A-Z Series

“E” is for Beer Engines

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148189208 5642643222416111 2407552881664466075 n

"E" is for Beer Engines

ENGINES–beer engines to be exact!

In the earliest days of making beer, most likely simple open vessels were used, and the beer was ladled out to cups or bowls. Can you imagine?

Obviously, that wasn’t a good long-term solution for getting beer into mouths quickly and efficiently. Welcome Dutch inventor John Lofting to the beer scene. According to the internets, he moved from Amsterdam to
London in 1688 and a couple of years later patented “a very useful engine for starting beers and other liquors.”

Lofting’s invention allowed a pub to store beers apart from the
bar itself (often, again, below the bar) and through a siphon and hose, would be able to “pull” the beer from the barrel up to a tap in the bar. Because of this, the taps in England today of this type are still known as “hand-pulls” or hand-pulled taps. To pour a proper pint, it might take three or four “pulls” to fill the glass.

And although the beer engine and other similar systems (like the firkin) fell out of style in the 1970s and the use of our modern, mechanized tap system prevailed, there has been a call for a return to the “old ways” in parts of the world.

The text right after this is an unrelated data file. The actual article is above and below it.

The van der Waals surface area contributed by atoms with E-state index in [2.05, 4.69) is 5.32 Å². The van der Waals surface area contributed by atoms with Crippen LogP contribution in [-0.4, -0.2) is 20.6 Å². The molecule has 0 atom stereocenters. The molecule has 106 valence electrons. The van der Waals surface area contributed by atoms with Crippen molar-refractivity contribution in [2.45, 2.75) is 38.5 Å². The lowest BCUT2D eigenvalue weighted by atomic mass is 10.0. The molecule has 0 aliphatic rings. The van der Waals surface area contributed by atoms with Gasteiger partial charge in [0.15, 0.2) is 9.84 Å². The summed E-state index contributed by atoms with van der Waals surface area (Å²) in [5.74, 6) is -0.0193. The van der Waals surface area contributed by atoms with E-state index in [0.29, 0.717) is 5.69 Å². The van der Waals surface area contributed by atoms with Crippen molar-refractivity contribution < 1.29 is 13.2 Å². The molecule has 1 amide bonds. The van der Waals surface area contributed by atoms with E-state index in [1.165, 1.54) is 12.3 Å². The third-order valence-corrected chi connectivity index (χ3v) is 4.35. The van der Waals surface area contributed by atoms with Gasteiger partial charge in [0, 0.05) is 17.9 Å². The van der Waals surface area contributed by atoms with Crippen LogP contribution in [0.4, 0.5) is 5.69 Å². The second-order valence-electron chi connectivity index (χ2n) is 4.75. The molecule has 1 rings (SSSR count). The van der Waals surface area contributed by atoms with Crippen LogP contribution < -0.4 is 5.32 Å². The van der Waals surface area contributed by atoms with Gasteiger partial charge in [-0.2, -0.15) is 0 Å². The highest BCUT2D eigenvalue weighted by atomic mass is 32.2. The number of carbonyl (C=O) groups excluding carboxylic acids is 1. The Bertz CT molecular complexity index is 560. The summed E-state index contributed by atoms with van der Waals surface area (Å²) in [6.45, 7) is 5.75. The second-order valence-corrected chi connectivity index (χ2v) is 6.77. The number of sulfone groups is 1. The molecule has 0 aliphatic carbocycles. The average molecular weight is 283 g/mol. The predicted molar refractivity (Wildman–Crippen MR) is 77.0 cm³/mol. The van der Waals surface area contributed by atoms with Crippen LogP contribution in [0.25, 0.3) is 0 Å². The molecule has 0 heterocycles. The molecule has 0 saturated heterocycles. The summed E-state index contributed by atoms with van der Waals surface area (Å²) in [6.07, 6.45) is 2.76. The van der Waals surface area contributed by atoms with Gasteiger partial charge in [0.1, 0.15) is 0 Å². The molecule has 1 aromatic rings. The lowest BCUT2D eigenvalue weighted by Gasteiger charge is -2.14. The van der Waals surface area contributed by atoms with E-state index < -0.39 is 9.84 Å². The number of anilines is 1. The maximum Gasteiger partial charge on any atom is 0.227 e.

For instance, CAMRA (Campaign for Real Ale), which was founded in 1971, believed its purpose was “to secure the long-term future of real ale, real cider and real perry by increasing their quality, availability and popularity” and “to promote and protect pubs and clubs as social centres and part of the UK’s cultural heritage.” They state that real ale is a “traditionally kept beer, served from a specific type of barrel called
a cask, without the injection of additional carbon dioxide gas.”

Here at Beards, we like to mix it up! While our tap system can be called modern, we do like to serve special ales in firkins from time to time, usually on special occasions.

**A good rule of thumb when you see a firkin or a hand-pull system: expect your beer to be served on the room temperature side of things with less carbonation–that is after all, the traditional way!

A beer served at a warmer than usual temperature with less CO2 will change the flavor, aroma, mouthfeel and general experience–IN A FUN WAY, WE PROMISE! The next time you see a firkin or beer engine at a local pub, ask the pubtender about it and be sure to try it out. Exploring new things in the beer world is half the fun!

*Pictured is a vintage photo of Harbinger Emily serving Beards beer from a firkin at our original pub on Howard St. back in 2017*